The number of graduates from MD- and DO-granting medical schools and entry rates into family medicine residency programs were calculated by US census region and state in 2016 (see Table D). The Mountain region had the highest percentage of students entering family medicine (14.8%), while the Middle Atlantic region had the lowest percentage (7.1%) among the contiguous states. In aggregate, schools east of the Mississippi River had almost double the total number of graduates of schools west of the Mississippi, and had 506 more graduates enter family medicine than those schools west of the Mississippi. However, the western medical schools graduated students entering family medicine at a higher rate than schools east of the Mississippi (13.0% vs 9.7%). Overall, the average percentage of MD and DO graduates entering family medicine was 10.9%. Not every state or territory has a medical school located within its boundaries. Of those US states and territories with medical schools, the number of graduates from MD- and DO-granting schools entering family medicine residencies ranged from 191 (California) to 6 (Hawaii) with a mean of 56, median of 40, and standard deviation of 49. States and territories ranged in the rate of students entering family medicine from 30.3% (New Mexico) to 5.0% (Puerto Rico) (see Table E). States were ranked by the production of all medical students entering family medicine residencies from the MD- and DO-granting schools located within the state (see Table F). Five states had 20% or more of all graduates enter family medicine (New Mexico, South Dakota, North Dakota, Kansas, and Arkansas). Ten states containing medical schools produce half of the graduates entering ACGME-accredited family medicine residency programs. Eight states produce more than 100 graduates each entering ACGME-accredited family medicine residency programs. Seven states (Ohio, Florida, Missouri, Kentucky, Georgia, Louisiana, and Texas) were below the national average of population to primary care physician ratio and produced fewer than the national average of MD-granting medical school graduates entering family medicine.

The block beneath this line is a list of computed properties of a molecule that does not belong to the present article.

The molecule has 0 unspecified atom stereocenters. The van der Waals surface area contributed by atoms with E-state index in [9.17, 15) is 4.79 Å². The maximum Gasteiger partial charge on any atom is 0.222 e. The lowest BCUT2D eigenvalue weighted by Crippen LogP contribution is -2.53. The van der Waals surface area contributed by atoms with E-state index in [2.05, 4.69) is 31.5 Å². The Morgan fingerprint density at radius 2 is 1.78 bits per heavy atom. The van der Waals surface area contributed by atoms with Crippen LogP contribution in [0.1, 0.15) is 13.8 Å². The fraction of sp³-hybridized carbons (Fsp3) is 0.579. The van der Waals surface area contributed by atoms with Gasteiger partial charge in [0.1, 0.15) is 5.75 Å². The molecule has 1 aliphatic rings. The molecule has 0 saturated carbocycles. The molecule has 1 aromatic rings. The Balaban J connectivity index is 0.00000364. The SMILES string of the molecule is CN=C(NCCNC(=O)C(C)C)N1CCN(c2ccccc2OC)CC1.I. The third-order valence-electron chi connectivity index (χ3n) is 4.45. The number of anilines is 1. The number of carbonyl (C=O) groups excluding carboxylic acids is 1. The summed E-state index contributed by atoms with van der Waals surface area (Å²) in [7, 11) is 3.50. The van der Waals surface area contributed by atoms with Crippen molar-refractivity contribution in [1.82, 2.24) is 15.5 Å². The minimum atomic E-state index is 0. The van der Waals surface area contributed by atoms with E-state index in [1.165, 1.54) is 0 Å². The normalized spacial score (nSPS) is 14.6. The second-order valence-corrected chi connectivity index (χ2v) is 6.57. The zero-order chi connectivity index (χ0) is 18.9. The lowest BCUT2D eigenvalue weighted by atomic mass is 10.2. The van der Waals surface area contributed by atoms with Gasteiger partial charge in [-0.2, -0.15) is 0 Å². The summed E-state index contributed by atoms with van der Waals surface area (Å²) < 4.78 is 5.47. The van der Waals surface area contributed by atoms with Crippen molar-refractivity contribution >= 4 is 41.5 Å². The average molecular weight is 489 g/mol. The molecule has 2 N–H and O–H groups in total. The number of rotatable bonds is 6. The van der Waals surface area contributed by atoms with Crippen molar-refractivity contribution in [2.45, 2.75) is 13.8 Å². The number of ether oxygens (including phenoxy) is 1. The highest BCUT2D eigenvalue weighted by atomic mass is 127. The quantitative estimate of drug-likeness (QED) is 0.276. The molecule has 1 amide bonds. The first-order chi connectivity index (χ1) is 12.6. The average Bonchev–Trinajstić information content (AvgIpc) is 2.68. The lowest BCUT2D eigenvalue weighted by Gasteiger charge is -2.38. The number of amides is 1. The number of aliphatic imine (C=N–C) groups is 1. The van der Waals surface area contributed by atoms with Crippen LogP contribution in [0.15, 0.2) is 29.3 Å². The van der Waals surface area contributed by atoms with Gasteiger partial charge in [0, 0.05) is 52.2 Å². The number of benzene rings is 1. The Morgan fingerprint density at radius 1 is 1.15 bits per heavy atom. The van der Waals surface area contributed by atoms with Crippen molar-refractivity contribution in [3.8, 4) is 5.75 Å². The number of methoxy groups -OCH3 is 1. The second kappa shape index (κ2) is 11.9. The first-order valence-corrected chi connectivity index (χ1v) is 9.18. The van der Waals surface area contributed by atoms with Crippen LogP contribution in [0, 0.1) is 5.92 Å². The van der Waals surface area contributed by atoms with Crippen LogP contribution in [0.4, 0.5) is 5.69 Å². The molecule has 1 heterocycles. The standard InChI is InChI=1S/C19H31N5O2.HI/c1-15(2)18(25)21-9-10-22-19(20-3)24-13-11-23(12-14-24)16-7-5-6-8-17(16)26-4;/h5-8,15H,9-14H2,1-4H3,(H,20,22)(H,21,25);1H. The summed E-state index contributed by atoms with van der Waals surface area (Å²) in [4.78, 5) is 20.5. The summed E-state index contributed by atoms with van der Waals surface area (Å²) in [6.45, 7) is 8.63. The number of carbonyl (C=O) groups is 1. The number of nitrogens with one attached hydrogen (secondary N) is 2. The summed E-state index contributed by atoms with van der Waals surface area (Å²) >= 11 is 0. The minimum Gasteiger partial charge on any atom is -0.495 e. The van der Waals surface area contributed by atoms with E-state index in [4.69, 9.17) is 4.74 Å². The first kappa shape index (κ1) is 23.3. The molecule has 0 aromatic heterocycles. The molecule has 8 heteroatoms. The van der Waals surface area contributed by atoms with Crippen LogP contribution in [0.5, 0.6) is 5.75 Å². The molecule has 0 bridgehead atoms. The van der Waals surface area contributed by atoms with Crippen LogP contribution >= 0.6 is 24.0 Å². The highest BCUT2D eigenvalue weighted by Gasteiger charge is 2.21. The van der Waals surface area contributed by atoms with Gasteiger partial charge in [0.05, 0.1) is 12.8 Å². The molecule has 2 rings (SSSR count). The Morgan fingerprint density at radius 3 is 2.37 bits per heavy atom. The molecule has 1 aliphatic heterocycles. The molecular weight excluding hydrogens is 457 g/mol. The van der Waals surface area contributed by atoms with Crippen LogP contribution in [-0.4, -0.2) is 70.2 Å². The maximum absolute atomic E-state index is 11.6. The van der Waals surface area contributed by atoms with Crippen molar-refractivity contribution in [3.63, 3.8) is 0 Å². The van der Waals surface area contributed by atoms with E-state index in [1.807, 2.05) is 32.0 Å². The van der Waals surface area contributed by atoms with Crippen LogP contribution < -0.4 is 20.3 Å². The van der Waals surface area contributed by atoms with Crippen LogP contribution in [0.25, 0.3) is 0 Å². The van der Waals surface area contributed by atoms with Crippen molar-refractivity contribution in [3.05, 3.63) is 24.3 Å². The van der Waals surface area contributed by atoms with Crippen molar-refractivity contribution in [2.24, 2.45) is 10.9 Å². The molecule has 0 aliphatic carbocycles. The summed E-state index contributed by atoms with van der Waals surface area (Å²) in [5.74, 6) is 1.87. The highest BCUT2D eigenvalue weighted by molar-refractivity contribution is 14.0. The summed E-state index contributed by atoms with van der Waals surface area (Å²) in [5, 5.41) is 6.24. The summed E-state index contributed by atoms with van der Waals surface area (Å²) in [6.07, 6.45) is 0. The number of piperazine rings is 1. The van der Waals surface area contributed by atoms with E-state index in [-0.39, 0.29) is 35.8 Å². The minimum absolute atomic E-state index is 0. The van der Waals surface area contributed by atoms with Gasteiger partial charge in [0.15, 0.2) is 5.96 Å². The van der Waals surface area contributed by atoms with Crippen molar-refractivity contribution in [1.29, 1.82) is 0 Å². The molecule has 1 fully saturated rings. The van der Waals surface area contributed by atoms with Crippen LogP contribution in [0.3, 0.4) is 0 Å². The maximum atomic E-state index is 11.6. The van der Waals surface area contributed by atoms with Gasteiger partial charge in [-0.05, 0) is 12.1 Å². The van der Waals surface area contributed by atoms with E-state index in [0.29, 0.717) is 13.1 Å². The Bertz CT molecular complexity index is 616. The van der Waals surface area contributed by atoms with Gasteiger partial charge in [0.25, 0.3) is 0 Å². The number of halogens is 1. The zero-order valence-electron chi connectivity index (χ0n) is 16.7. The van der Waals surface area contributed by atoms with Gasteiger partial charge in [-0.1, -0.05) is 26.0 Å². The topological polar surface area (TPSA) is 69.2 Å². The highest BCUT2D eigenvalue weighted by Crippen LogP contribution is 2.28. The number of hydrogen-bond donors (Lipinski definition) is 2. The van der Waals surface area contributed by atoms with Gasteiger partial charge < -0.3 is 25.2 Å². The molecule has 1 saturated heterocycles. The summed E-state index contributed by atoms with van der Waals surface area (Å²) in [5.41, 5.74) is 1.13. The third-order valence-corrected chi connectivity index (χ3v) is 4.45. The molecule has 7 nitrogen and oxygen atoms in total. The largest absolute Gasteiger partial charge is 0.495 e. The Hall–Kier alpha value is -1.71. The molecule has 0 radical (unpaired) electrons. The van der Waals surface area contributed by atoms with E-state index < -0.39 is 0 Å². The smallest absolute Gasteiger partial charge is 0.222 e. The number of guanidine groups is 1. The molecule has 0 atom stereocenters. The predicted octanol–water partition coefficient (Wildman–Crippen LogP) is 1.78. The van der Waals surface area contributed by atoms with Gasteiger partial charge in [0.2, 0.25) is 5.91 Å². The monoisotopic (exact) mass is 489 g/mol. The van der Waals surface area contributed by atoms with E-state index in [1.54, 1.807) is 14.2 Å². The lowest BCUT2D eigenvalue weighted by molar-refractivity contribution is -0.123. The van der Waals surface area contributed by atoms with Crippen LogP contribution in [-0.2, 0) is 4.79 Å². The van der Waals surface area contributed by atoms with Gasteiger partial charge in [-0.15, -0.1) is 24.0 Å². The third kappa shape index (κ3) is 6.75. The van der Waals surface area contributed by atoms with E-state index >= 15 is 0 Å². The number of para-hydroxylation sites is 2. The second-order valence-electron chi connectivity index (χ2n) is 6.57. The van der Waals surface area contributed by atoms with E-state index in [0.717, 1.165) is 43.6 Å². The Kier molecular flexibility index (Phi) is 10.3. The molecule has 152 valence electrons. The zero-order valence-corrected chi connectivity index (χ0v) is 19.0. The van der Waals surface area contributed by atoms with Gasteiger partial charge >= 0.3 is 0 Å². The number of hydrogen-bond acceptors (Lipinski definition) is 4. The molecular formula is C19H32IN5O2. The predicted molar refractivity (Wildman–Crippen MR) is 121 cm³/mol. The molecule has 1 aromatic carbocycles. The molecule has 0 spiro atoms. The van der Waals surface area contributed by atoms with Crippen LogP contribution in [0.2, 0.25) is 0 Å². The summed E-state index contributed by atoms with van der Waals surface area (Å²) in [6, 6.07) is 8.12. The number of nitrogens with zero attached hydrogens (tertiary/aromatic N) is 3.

The percent of students graduating from MD- and DO-granting US medical schools who remain in state for residency varies from 0% in the District of Columbia and New Hampshire to 78.0% in California (mean 42.9%, median 36.9%, SD=16.7%) (see Table G).

Medical School Structure

Fifty-four percent (92/170) of US medical schools are publicly owned (see Table H). In aggregate, public schools had a slightly higher percentage of their graduates matriculate into family medicine residency programs in comparison to private schools (11.4% vs 10.2%). Most DO-granting medical schools are privately owned and produce more than twice the percentage of graduates entering ACGME-accredited family medicine residency programs than privately-owned US MD-producing medical schools. Ninety-three percent (126/136) of MD-granting medical schools have departments or divisions of family medicine (see Table I). Those schools produce more than four times the rate of students entering family medicine in comparison to the eight schools that do not have a department or division. Two schools without family medicine departments have divisions of family medicine and have a rate of twice as many graduates enter family medicine as those that have a center of family medicine or lack any family medicine structure. The numbers and percentages of DO-granting and international medical schools that have departments of family medicine is unknown.

Three-Year Averages

The authors have expanded the annual tradition of creating a rank order list of the top 20 MD-granting medical schools based upon 3-year rolling average of family medicine graduation rates by adding a rank order list of DO-granting medical schools (Table 2). Three-year rolling average graduation rates have not been tracked in the past for the international medical schools.

 

table2

 

 

Discussion